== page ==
This study was performed at the School of Veterinary Medicine, University of Pennsylvania, Philadelphia, PA.
Abstract was presented at the 2008 ACVIM Forum in San Antonio, TX.
Corresponding author: Mary Beth Callan, School of Veterinary Medicine, University of Pennsylvania, 3900 Delancey Street, Philadelphia, PA 19104-6010; e-mail: firstname.lastname@example.org.
Background: Platelet cryopreservation allows long-term storage and immediate availability of transfusion products.
Hypothesis: The addition of a preparation inhibiting platelet activation (Thrombosol, in 2% dimethyl sulfoxide [DMSO]) will enhance in vitro function and prolong in vivo survival of cryopreserved platelets compared with those preserved in 6% DMSO.
Animals: Thirty-three research dogs.
Methods: Prospective study. Eleven fresh canine apheresis platelet concentrates (PCs) were each split into 3 units: fresh and cryopreserved in 6% DMSO or Thrombosol. Platelet analysis, performed 1–10 weeks postfreezing, included in vitro functional testing and in vivo survival assessed by administration of biotinylated platelets.
Results: Platelet aggregation was diminished in cryopreserved PC. Cryopreserved platelets could be activated, as based on mean thrombin-stimulated P-selectin expression (6% DMSO, 23.0%; Thrombosol, 18.4%), although to a lesser extent than fresh PC (49.1%) (P < .0001). The mean maximum in vivo platelet recovery for fresh PC was 80.3%, significantly greater than recovery for 6% DMSO (49.2%) and Thrombosol PC (43.7%) (P≤ .001). The half-life (days) of fresh PC (3.8 ± 0.4) was significantly (P < .002) greater than that of 6% DMSO (1.9 ± 1.0) and Thrombosol (2.4 ± 1.1) PC, with no difference (P= .3) between cryopreserved PC.
Conclusions and Clinical Importance: Cryopreservation of canine platelets using Thrombosol did not provide any advantage over preservation using 6% DMSO. Cryopreserved platelets can be activated in vitro and provide therapeutic benefit when fresh platelets are unavailable. Further studies are needed to assess their in vivo hemostatic function.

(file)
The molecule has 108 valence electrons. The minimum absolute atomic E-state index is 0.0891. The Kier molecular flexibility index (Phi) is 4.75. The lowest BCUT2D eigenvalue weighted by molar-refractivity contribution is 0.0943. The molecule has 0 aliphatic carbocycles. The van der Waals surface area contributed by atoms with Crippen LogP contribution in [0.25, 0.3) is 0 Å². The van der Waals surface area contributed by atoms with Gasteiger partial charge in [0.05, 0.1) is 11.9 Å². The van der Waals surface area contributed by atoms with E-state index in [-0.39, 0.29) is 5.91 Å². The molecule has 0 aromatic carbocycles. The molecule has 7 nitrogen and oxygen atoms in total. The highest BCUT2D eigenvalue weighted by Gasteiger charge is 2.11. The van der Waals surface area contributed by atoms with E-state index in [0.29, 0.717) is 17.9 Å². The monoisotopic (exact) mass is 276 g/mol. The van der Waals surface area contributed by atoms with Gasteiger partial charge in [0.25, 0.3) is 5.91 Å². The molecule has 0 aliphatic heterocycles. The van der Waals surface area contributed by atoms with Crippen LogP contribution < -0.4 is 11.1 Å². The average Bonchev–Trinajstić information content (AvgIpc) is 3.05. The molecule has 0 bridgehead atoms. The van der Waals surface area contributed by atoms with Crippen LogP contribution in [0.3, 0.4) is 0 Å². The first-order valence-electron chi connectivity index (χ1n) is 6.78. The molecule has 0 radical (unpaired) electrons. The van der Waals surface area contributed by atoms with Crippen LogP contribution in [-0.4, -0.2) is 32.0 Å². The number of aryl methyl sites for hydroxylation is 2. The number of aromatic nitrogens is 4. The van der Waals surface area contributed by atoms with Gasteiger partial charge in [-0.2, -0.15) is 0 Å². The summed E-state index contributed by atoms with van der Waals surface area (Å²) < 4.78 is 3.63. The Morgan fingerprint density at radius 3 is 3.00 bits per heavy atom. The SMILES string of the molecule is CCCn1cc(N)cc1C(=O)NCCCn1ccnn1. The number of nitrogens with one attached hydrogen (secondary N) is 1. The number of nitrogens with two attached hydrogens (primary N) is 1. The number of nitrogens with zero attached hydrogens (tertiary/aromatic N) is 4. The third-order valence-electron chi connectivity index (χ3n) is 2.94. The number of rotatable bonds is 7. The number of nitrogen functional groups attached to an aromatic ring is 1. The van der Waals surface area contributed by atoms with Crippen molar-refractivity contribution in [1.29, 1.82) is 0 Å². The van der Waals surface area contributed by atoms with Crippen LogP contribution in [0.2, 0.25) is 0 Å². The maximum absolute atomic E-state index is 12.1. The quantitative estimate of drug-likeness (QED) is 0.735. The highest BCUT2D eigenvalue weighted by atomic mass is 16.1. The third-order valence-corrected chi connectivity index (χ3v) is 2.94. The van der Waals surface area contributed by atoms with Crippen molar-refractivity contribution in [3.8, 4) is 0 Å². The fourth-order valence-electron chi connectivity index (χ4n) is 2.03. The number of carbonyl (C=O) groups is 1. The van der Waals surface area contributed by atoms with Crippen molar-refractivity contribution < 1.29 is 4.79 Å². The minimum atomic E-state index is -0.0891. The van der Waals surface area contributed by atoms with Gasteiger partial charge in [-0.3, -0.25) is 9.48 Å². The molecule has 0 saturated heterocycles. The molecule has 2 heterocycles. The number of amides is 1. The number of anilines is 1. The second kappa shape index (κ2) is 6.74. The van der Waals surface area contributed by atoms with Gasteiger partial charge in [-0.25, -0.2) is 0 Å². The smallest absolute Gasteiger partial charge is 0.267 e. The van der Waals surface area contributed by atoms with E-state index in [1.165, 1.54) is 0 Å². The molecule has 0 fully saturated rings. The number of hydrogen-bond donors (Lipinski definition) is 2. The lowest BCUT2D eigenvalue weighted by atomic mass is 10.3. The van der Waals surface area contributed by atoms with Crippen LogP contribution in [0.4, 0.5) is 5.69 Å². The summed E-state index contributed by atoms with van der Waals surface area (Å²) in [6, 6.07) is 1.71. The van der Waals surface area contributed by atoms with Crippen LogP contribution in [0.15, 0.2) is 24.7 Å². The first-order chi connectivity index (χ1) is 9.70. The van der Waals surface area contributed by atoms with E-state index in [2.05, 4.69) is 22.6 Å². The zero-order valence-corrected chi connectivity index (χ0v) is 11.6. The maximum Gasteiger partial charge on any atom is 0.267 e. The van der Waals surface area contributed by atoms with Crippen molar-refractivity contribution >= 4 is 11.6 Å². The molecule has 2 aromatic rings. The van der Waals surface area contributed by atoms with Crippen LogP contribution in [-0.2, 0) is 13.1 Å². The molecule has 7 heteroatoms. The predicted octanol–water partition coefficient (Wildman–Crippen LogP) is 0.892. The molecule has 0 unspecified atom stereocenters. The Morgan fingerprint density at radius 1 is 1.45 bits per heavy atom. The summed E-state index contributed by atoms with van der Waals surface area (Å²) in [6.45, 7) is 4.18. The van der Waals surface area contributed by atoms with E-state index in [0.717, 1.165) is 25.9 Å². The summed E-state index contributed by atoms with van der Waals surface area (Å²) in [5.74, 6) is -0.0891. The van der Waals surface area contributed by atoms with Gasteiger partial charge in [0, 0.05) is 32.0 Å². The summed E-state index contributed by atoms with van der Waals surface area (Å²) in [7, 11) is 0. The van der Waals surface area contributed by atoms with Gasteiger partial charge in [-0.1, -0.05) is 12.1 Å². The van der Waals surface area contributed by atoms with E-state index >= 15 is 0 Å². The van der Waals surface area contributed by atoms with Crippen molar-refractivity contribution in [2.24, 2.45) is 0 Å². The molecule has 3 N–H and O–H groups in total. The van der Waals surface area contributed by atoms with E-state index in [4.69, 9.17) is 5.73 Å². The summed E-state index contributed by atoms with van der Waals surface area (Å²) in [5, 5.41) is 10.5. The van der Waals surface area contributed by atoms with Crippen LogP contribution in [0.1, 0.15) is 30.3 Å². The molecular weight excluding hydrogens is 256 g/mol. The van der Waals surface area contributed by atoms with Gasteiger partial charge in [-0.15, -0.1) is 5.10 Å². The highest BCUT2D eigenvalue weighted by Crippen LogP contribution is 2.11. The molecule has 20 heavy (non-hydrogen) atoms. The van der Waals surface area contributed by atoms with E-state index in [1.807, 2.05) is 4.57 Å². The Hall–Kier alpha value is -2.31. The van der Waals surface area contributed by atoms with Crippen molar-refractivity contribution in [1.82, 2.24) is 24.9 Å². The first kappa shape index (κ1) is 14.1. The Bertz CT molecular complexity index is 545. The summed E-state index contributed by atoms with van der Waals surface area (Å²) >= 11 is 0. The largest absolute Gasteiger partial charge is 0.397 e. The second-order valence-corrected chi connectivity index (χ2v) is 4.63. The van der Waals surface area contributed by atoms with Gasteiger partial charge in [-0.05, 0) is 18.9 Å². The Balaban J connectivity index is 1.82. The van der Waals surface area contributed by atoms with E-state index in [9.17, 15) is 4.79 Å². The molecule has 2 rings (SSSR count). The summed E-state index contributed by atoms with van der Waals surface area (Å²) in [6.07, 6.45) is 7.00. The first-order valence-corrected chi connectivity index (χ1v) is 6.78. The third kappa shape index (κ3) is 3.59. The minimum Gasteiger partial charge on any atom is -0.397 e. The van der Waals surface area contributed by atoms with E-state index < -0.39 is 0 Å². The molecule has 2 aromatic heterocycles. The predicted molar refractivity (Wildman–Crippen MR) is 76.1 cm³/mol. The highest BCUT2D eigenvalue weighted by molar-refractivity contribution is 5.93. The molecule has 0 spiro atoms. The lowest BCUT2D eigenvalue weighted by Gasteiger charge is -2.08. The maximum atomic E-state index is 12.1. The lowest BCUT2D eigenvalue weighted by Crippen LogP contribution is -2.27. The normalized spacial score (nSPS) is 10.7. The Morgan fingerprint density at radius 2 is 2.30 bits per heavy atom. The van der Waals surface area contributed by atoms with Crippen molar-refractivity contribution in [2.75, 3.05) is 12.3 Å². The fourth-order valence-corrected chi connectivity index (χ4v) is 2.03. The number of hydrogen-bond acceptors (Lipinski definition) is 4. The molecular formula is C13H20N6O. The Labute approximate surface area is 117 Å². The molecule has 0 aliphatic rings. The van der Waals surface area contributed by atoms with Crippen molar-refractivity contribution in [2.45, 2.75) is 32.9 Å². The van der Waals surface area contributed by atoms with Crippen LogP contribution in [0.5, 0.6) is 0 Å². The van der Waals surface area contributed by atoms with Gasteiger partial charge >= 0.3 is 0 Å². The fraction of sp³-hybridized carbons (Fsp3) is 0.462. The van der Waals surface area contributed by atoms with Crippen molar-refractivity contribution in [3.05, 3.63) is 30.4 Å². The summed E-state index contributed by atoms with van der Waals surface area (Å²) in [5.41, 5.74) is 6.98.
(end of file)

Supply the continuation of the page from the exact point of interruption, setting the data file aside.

Platelet transfusions are indicated in the management of patients with uncontrolled or life-threatening hemorrhage due to severe thrombocytopenia or thrombopathia. In most veterinary facilities, canine platelet products are not readily available and must be prepared on an as-needed basis. Platelet transfusion options include fresh whole blood (FWB), platelet-rich plasma (PRP), and platelet concentrate (PC), with the latter 2 harvested from FWB following centrifugation at 1,000 ×g for 4 minutes for generation of PRP and then subsequent centrifugation of PRP at 2,000 ×g for 10 minutes for production of PC. An alternative approach to preparation of a high-quality canine PC is plateletpheresis.1,2 Regardless of collection method, short-term storage restrictions are placed on all fresh platelet products, which must be stored at room temperature (22 °C) due to the deleterious effect of refrigeration on platelet viability posttransfusion.3 Concerns over bacterial proliferation at room temperature limit storage of human PRP and PC to 5 days.3 In vitro studies evaluating biochemical and functional changes in canine PC during room temperature storage have also supported a time limit of up to 5 days.4–6